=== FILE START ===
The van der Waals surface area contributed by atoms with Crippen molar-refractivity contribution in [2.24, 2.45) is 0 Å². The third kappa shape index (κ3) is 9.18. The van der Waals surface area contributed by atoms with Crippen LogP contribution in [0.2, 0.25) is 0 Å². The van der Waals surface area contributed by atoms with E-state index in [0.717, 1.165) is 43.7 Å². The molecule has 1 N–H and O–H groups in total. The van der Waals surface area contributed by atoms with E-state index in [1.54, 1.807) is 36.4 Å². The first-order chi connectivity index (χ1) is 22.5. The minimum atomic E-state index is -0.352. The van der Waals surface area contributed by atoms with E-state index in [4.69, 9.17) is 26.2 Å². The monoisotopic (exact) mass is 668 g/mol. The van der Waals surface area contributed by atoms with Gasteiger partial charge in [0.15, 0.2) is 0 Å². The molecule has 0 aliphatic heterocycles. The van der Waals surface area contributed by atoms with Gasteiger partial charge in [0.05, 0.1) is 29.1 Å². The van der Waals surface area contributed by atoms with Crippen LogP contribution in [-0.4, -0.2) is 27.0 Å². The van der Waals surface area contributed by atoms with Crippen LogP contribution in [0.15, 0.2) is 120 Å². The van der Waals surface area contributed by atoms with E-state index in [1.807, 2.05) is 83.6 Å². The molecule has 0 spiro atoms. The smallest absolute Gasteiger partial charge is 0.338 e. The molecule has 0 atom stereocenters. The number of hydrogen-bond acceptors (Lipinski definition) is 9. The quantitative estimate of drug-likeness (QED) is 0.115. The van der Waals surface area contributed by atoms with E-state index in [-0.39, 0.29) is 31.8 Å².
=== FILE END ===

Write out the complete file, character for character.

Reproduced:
The van der Waals surface area contributed by atoms with Crippen molar-refractivity contribution in [2.24, 2.45) is 0 Å². The third kappa shape index (κ3) is 9.18. The van der Waals surface area contributed by atoms with Crippen LogP contribution in [0.2, 0.25) is 0 Å². The van der Waals surface area contributed by atoms with E-state index in [0.717, 1.165) is 43.7 Å². The molecule has 1 N–H and O–H groups in total. The van der Waals surface area contributed by atoms with E-state index in [1.54, 1.807) is 36.4 Å². The first-order chi connectivity index (χ1) is 22.5. The minimum atomic E-state index is -0.352. The van der Waals surface area contributed by atoms with E-state index in [4.69, 9.17) is 26.2 Å². The monoisotopic (exact) mass is 668 g/mol. The van der Waals surface area contributed by atoms with Gasteiger partial charge in [0.15, 0.2) is 0 Å². The molecule has 0 aliphatic heterocycles. The van der Waals surface area contributed by atoms with Gasteiger partial charge in [0.05, 0.1) is 29.1 Å². The van der Waals surface area contributed by atoms with Crippen LogP contribution in [-0.4, -0.2) is 27.0 Å². The van der Waals surface area contributed by atoms with Crippen LogP contribution in [0.15, 0.2) is 120 Å². The van der Waals surface area contributed by atoms with E-state index in [1.807, 2.05) is 83.6 Å². The molecule has 0 spiro atoms. The smallest absolute Gasteiger partial charge is 0.338 e. The molecule has 0 atom stereocenters. The number of hydrogen-bond acceptors (Lipinski definition) is 9. The quantitative estimate of drug-likeness (QED) is 0.115. The van der Waals surface area contributed by atoms with E-state index in [-0.39, 0.29) is 31.8 Å².